Sarah is the CTO of Sight Diagnostics, a company transforming healthcare through fast, accurate and less painful blood testing.
The coronavirus pandemic exposed weaknesses in our healthcare system and a lack of agility to react quickly in a crisis. Four months into the pandemic, as governments are working to reopen economies, experts are already warning about the inevitable “second wave.” The collateral damage of the next wave will be dependent on the progress we make over the coming months in testing for the virus, tracking cases and isolating people who are infected to manage the spread of the disease.
The pandemic has rapidly transformed the hype of artificial intelligence (AI) into a new reality for healthcare. Researchers and developers are leveraging the capacity of AI and machine learning to gain a better understanding of the coronavirus and to track the spread. They are attempting to predict where the disease will spread next, why it affects some populations more than others and what measures will help manage and prevent the further spread of infections. The common thread of all these efforts is an enormous amount of data, which is too much for humans to comprehend and analyze on their own but a perfect task for AI and machine learning.
Triage And Diagnostics
Shelter-in-place orders and social distancing have helped flatten the curve in an effort to combat Covid-19, but as the reality sets in that a known cure or vaccine is years away, we must look at the potential for technology to help us get through this pandemic. The coronavirus pandemic has forced hospitals to more quickly adopt AI technologies to help triage and screen patients — and spot those who could develop severe symptoms. Many health systems, such as the Cleveland Clinic, have customized their own chatbots to allow patients to complete a virtual exam to screen for Covid-19. The benefit of a virtual exam is twofold, as it aids physicians in identifying the most critical cases for further testing and keeps people with non-urgent conditions out of the emergency department. Apple released its own Covid-19 screening system, which was “created after consultation with the White House Coronavirus Task Force and public health authorities.”
Researchers are also working to create and verify predictive models that can help hospitals understand which of their Covid-19 patients will get worse and how quickly that will happen. For example, Stanford researchers are using an off-the-shelf AI tool from Epic “to see if it can help identify which hospitalized patients may soon need to be transferred to the ICU.” The next step in preparation is to supplement coordinated triage efforts with more comprehensive diagnostic insights. Polymerise chain reaction (PCR) and antibody testing are the primary ways in which global healthcare systems are testing patients for coronavirus, but both techniques have their limitations. PCR requires up to 48 hours to return a result, and even as companies such as Abbott race to develop faster molecular tests, studies are scrutinizing their accuracy.
The need for reliable, accessible testing to screen for the disease has become increasingly important, and we need to supplement these tests with other data points to improve the triage and diagnostic capabilities. Early research has shown that one of the simplest tests, complete blood count (CBC), which evaluates overall health, can predict the severity and disease progression of Covid-19. When combined with patients’ symptoms and medical history, physicians can begin to get a clearer picture of the disease and better manage its spread. These additional data points enhance the quality of regional reporting. When hospitals report on new cases, they should include a breakdown of gender, sex, age, race and underlying conditions.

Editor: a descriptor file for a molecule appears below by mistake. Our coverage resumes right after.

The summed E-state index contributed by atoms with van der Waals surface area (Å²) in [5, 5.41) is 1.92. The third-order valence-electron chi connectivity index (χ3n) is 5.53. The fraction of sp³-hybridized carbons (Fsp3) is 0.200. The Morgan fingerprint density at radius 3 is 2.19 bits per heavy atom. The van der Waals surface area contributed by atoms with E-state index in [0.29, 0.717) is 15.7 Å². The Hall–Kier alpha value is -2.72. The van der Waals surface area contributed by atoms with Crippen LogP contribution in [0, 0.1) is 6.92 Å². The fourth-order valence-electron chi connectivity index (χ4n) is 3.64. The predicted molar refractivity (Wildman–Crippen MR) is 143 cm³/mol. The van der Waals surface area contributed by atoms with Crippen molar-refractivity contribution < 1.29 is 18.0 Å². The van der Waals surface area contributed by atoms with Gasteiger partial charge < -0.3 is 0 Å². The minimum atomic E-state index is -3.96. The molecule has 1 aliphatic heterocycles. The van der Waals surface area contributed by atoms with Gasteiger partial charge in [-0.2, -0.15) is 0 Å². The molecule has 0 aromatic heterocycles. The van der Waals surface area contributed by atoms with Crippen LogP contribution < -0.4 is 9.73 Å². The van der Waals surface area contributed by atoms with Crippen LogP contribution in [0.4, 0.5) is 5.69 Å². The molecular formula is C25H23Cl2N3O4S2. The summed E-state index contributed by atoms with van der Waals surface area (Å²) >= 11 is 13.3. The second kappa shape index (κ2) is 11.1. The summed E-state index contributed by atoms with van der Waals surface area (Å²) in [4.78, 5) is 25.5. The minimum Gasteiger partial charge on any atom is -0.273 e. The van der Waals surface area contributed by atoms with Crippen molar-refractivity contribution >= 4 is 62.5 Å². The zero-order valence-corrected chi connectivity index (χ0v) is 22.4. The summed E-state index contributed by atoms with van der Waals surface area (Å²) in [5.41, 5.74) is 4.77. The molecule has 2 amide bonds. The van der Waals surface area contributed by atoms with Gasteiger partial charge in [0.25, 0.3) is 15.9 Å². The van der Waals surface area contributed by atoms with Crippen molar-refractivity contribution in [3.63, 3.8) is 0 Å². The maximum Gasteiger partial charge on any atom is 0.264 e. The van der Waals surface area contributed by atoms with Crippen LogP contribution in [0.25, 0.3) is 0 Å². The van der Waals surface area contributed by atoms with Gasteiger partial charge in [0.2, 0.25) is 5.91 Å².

Preparing For The Next Wave
As governments around the world begin planning exit strategies to lift shelter-in-place restrictions and restart economies, most plans propose extensive testing, contact tracing and isolation measures, but they overlook the need for a dynamic approach of data collection with a feedback loop. Existing public health reporting measures are reporting metrics with 48-hour delays and often with errors. When media headlines report that cases have spiked in a specific region, it’s not clear whether the increase is due to the daily increases in testing, more testing of symptomatic patients or a true change in the infection rate. Instead, we need to move to scientific surveillance of population samples to properly estimate prevalence. Regions should report both suspected and confirmed hospital cases and note when a patient was admitted, along with the date of the report, to more accurately project the disease’s burden on the regional health system.
We have a small window of opportunity to prepare for the next wave by organizing centralized data collection efforts that keep precise records of each infected patient. We must track demographic information, clinical presentation, disease progress and cause of death to better understand the novel coronavirus. Then we can aggregate the data regionally and model predictions for comorbidities, complications and the true rate of infection spread. AI can help produce sophisticated models to help quickly classify patient risks and suggested treatment pathways, but we first need the organized data available to train an algorithm. If we hope to prevent the second wave of Covid-19 or to address future pandemics, we need to invest now in reliable tracking and benchmarking efforts.